In just one week the United States government will commemorate its 16th anniversary in the bombing and occupation of Afghanistan.
This war did not really begin in 2001 resulting from the attacks on September 11 where planes were hijacked and flown into the World Trade Center in New York City and the Pentagon headquartered right outside of Washington, D.C.
U.S. involvement in the destabilization of Afghanistan goes back to the late 1970s when the People’s Democratic Party of Afghanistan (PDP) led a socialist-oriented administration which advanced the cause of working people and farmers as well as providing fundamental civil rights to women. During this period Afghanistan was aligned with the Soviet Union and other progressive and non-capitalist states. Modernization programs were underway aimed at enhancing the standard of living and educational levels of the masses of people.
The PDPA was formed in 1965 by uniting several factions within the Socialist Party of Afghanistan. Later in 1973, the party assisted in the overthrow of the monarchy and the establishment of the Republic of Afghanistan.
Factional disputes within the PDPA led to the ascendancy of Barbrak Kamal as head-of-state in Afghanistan in December 1979. This move was supported by the Soviet leadership which deployed military forces into Afghanistan to ensure the stability of the new government.
Taking advantage of the discontent among feudal, monarchist and other counter-revolutionary elements in the country, the U.S. through the Central Intelligence Agency (CIA) and the Pentagon armed rebels with specific aim of derailing the revolutionary process. The formation of al-Qaeda occurred in these years while thousands of fighters were recruited within Afghanistan and abroad to join the campaign against the socialist government.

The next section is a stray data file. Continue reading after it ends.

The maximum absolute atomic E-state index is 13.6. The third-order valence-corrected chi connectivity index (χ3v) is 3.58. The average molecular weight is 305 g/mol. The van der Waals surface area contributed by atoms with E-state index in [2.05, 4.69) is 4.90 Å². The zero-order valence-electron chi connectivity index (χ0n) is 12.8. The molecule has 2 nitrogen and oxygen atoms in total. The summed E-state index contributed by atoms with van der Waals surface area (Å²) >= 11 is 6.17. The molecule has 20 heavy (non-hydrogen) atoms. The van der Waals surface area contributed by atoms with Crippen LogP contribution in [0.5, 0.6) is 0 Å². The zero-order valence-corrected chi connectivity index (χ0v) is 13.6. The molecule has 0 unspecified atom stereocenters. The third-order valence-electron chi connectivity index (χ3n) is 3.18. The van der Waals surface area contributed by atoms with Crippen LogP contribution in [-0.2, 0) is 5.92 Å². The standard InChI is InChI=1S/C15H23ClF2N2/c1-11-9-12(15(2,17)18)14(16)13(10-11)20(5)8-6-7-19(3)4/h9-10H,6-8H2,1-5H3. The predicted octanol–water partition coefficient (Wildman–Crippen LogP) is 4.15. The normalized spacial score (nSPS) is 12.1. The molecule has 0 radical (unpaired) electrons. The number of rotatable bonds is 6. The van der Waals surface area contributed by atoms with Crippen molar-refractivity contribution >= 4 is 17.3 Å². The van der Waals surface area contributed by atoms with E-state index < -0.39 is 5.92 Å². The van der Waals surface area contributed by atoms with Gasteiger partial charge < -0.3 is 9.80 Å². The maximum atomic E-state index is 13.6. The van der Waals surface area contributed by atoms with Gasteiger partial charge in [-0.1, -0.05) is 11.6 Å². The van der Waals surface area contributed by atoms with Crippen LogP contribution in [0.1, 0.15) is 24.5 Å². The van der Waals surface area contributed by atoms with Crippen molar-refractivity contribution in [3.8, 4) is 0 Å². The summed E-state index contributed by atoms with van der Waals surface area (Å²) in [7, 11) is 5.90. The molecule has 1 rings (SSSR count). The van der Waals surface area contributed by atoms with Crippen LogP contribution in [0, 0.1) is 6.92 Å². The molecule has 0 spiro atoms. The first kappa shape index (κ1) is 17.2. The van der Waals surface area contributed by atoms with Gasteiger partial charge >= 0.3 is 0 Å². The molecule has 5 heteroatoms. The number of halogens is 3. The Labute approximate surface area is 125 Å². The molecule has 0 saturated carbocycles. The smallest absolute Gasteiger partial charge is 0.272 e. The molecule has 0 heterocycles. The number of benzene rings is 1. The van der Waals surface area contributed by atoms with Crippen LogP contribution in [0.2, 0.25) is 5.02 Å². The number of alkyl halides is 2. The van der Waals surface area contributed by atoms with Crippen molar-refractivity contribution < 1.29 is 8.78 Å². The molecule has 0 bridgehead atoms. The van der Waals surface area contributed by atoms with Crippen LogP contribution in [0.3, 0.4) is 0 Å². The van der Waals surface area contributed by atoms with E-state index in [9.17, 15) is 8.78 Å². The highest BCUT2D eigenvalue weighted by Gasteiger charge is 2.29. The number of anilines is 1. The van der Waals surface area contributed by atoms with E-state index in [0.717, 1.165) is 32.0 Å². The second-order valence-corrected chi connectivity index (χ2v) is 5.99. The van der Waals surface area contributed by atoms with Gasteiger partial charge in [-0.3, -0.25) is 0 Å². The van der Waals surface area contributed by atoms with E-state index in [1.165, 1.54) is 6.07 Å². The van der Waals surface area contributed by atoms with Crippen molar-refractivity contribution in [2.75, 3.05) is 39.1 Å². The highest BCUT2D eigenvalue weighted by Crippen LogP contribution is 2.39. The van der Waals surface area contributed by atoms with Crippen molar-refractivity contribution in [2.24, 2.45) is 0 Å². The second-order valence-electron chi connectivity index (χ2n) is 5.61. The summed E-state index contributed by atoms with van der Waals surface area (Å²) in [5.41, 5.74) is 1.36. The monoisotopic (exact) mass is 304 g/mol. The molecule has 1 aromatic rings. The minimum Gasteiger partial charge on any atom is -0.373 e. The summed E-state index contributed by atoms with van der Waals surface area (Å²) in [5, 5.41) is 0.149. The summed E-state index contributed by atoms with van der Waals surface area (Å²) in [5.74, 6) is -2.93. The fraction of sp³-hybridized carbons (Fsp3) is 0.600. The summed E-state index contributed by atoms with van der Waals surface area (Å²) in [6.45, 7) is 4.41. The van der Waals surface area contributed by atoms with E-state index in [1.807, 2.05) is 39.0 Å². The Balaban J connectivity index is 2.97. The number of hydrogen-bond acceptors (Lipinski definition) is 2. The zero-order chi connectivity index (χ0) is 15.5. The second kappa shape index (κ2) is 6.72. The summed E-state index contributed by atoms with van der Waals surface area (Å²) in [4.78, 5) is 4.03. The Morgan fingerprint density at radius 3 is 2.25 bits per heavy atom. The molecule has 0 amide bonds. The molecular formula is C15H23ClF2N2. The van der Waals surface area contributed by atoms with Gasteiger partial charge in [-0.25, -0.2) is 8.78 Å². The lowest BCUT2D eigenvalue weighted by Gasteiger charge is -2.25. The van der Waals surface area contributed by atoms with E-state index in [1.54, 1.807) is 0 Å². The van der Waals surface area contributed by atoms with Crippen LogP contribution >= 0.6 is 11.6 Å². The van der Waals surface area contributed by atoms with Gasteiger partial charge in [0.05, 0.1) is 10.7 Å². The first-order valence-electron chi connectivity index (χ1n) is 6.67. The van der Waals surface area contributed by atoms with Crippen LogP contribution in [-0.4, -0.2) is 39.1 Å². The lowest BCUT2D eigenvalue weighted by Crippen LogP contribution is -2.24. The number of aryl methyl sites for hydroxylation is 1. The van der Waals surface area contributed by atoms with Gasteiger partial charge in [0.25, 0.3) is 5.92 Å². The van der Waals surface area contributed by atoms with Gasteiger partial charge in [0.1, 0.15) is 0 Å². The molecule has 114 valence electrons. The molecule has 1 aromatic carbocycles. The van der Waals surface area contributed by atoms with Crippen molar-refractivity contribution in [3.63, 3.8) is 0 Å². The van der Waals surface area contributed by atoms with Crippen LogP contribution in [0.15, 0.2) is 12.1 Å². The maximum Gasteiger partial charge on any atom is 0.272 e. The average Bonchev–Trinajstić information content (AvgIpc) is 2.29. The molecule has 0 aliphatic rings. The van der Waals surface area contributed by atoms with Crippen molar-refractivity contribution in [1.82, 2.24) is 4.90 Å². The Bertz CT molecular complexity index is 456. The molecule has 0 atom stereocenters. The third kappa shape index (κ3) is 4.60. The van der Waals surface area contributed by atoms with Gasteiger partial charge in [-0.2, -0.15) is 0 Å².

This war of destabilization was coordinated at the highest levels of the U.S. government under the administrations of both Jimmy Carter and Ronald Reagan. The anti-communist rebels were promoted in the U.S. as freedom fighters seeking to reclaim the historical traditions of Afghan people. Much was made of the presence of Soviet troops in Afghanistan evoking the notion of the red menace and overtaking of states by Communism.
The war in Afghanistan continued through the 1980s into the early 1990s, when the Soviet Union withdrew its support for the government of Najibullah. By 1992, the Mujahideen had taken over the capital. In later years, the Taliban became dominant soon establishing another regime in Kabul.
From the mid-to-late 1990s, al-Qaeda was considered to be more of an adversary to the U.S. resulting in it being projected through the corporate media as a major threat. The August 1998 bombing of U.S. embassy buildings in Nairobi, Kenya and Dar es Salaam, Tanzania prompted the Bill Clinton administration to bomb Afghanistan and the Republic of Sudan under the guise of both states serving as a base for Osama bin Laden.
Since 2001, the Pentagon under purported NATO command has been bombing and conducting ground operations in Afghanistan and neighboring Pakistan. As of one year ago, the official statistics supplied by the U.S. military says 2,386 U.S. troops have been killed and over 20,000 wounded. Also 1,173 U.S. civilian contractors have been killed in the theater of war.
Troops from other NATO states account for another 1,000 or more deaths. Other casualties such as closed head injuries, psychological disorders, etc. extend into the hundreds of thousands. In regard to the number of Afghans and Pakistanis killed, the numbers are largely incalculable.
In what I consider to be a conservative estimate, the Washington Post reported in 2015 that:
“War has directly resulted in the deaths of 149,000 people in Afghanistan and Pak